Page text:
Ever since the Great Recession of 2009, U.S. stocks have outperformed Europe and other developed economies. While stocks around the world have generally done well over the last decade, strength in the U.S. dollar brought capital in from overseas, which added to buying interest in our stock market. In the period between 2010 and 2017, U.S. stocks returned over 13% per year, compared to just 4% per year for emerging markets.
The Dollar’s Effect on Global Investment Capital
Now, with the U.S. dollar having weakened over the last year, investors have increased their focus on international stocks. The U.S. dollar (USD) remains the world’s benchmark currency. Every developed economy holds tens of billions in our greenback as a reserve, and for use in global trade. When the USD is strong, foreign investors have an incentive to convert their local currency into US dollars, which they do via investments in our stocks and bonds. The chart below illustrates how periods of a strong U.S. dollar have coincided with U.S. stock market outperformance. Conversely, notice how international markets start to outperform when USD has been in a downtrend:
After hitting a multiyear peak in March 2020, the USD has fallen 10%. That is a considerable drop for the USD, relatively speaking. Not surprisingly, during this time foreign stocks outperformed U.S. stocks for the first time in several years (but to be fair, our stock market did quite fine as well). The best-performing stock markets in the world last year were in China, Taiwan, and South Korea, all up about 40%.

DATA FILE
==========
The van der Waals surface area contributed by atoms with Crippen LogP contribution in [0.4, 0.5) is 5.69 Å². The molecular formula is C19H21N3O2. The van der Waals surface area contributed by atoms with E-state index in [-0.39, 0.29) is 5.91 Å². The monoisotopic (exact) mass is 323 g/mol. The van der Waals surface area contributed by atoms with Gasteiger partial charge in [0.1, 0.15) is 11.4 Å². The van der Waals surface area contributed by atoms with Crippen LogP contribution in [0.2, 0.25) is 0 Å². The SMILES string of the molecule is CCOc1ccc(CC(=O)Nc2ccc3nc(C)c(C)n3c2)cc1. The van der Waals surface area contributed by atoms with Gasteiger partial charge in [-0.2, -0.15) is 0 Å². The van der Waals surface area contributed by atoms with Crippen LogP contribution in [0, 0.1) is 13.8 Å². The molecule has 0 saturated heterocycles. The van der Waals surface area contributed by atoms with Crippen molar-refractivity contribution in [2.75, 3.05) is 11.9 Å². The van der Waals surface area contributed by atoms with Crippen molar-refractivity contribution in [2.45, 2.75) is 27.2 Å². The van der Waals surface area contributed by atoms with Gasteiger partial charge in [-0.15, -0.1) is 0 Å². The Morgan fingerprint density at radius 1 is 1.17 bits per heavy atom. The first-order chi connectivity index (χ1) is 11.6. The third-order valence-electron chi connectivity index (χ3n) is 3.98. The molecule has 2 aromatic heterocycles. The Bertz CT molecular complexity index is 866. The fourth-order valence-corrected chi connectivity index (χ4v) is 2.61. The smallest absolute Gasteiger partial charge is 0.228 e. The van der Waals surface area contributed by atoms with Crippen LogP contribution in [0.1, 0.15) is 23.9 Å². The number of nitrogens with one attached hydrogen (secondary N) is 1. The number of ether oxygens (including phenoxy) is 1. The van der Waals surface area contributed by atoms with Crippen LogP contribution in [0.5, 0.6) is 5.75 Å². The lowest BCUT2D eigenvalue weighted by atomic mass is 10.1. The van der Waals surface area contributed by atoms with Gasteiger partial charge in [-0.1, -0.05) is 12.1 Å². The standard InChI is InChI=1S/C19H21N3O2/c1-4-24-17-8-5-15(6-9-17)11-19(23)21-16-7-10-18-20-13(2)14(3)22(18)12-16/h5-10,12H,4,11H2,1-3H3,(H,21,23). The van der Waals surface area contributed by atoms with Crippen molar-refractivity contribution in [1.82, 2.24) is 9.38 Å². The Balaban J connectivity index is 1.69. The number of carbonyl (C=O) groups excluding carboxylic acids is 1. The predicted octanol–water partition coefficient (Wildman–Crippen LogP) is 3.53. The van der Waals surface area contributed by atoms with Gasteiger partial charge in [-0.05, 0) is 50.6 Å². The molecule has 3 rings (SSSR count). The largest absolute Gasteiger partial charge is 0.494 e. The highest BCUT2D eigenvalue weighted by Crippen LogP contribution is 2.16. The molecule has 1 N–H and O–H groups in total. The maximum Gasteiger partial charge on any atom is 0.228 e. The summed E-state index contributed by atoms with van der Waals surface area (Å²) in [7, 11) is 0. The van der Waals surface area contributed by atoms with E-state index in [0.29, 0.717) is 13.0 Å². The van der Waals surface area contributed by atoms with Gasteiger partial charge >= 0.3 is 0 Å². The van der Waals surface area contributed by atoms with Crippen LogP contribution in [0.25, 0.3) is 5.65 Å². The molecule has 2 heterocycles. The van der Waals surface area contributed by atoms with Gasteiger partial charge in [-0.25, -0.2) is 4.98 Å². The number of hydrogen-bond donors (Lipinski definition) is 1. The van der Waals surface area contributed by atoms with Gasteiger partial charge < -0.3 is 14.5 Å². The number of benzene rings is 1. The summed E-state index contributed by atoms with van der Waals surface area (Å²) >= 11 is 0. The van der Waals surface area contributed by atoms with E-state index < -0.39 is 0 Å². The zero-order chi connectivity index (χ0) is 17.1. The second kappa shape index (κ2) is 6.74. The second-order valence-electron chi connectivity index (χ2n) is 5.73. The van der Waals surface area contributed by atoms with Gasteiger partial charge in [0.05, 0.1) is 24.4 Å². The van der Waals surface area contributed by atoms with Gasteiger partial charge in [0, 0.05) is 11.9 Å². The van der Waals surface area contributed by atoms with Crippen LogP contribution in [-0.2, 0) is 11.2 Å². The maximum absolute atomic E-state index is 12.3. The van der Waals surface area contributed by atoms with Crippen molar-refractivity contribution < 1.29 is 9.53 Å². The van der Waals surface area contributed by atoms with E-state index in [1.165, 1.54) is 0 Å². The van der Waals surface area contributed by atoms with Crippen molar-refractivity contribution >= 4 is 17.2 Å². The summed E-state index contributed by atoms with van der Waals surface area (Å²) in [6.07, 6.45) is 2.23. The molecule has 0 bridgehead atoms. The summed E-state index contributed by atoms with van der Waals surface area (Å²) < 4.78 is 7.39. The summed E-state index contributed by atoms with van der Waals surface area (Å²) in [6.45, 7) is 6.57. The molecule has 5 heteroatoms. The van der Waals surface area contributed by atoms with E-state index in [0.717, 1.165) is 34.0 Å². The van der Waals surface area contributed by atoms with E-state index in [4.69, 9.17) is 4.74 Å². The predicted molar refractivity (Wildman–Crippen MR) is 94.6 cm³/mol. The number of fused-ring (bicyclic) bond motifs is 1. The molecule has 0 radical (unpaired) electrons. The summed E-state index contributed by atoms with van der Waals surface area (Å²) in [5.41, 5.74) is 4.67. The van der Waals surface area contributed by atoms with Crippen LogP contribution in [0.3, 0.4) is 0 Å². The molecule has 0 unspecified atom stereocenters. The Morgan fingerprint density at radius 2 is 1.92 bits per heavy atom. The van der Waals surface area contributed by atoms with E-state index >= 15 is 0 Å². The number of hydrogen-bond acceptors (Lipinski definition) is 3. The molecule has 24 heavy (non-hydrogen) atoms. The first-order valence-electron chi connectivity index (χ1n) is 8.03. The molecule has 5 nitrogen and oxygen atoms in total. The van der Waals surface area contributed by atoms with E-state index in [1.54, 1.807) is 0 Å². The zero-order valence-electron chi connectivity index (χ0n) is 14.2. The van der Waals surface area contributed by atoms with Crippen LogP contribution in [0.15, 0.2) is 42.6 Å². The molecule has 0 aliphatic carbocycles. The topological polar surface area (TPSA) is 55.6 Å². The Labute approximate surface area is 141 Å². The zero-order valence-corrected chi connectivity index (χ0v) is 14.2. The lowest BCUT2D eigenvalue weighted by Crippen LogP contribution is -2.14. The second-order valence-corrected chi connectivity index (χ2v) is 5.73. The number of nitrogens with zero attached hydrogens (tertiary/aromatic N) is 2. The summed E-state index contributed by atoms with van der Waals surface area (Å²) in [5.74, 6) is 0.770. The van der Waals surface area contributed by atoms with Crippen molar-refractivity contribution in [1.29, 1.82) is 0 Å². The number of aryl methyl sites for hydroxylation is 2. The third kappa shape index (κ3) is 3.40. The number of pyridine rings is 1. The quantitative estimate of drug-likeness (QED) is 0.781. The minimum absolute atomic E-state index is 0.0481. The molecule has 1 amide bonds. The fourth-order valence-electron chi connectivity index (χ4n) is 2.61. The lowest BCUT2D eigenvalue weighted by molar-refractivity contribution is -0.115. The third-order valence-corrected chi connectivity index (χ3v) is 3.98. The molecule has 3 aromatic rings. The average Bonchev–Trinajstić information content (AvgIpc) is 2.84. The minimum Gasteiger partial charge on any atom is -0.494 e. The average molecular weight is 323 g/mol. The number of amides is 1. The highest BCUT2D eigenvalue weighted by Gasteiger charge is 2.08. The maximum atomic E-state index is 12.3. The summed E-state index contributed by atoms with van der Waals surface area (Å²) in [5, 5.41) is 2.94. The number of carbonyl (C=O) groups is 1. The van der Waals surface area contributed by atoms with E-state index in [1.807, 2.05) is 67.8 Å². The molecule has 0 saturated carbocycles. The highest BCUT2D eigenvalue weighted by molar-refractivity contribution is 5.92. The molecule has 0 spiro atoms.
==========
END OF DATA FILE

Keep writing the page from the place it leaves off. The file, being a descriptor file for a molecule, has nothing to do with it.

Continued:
International stocks are “cheaper” than U.S.
Also, as a result of several years of underperformance compared to U.S. stocks, international stocks now have valuation discounts to the U.S., (based on forward Price/Earnings estimates for 2021), as shown in the chart below:
A key reason for the lower valuations abroad is that most foreign stock indexes are weighted towards “value” stocks, such as banks, industrials, energy, materials, and commodity stocks. In contrast, the S&P 500 is increasingly dominated by so-called, “mega-cap growth” stocks – Apple, Microsoft, Facebook, Amazon, and Google. In fact, those five stocks alone accounted for about 90% of the total return of the S&P 500 last year. So far this year, the five big tech stocks are collectively struggling while value stocks are surging higher.
International ETFs we own
We are watching for the valuation discounts abroad to dissipate in the form of strong international equity performance. We believe in the strength and the runway of the whole global economy, which is why we retain 20-30% allocations to international and emerging markets via ETFs like VEA, VWO, SCZ, EWY, EWT, and others. We also are attracted to the higher dividend yields that can be found overseas, as the yield on the S&P 500 has fallen to about 1.5%, down from above 2% for several years prior. We also believe President Biden will be seen as more amenable to global trade deals and diplomacy efforts compared to his predecessor.
There is such a wide variety of low-cost ETFs that offer exposure to international stocks – it’s truly never been easier, or more cost-effective, to get a strong base of international equity exposure or to laser in on a specific region of the globe. Between a weaker dollar and the strong performance of value stocks around the globe, conditions could be ripe for international stocks to continue building on their momentum.
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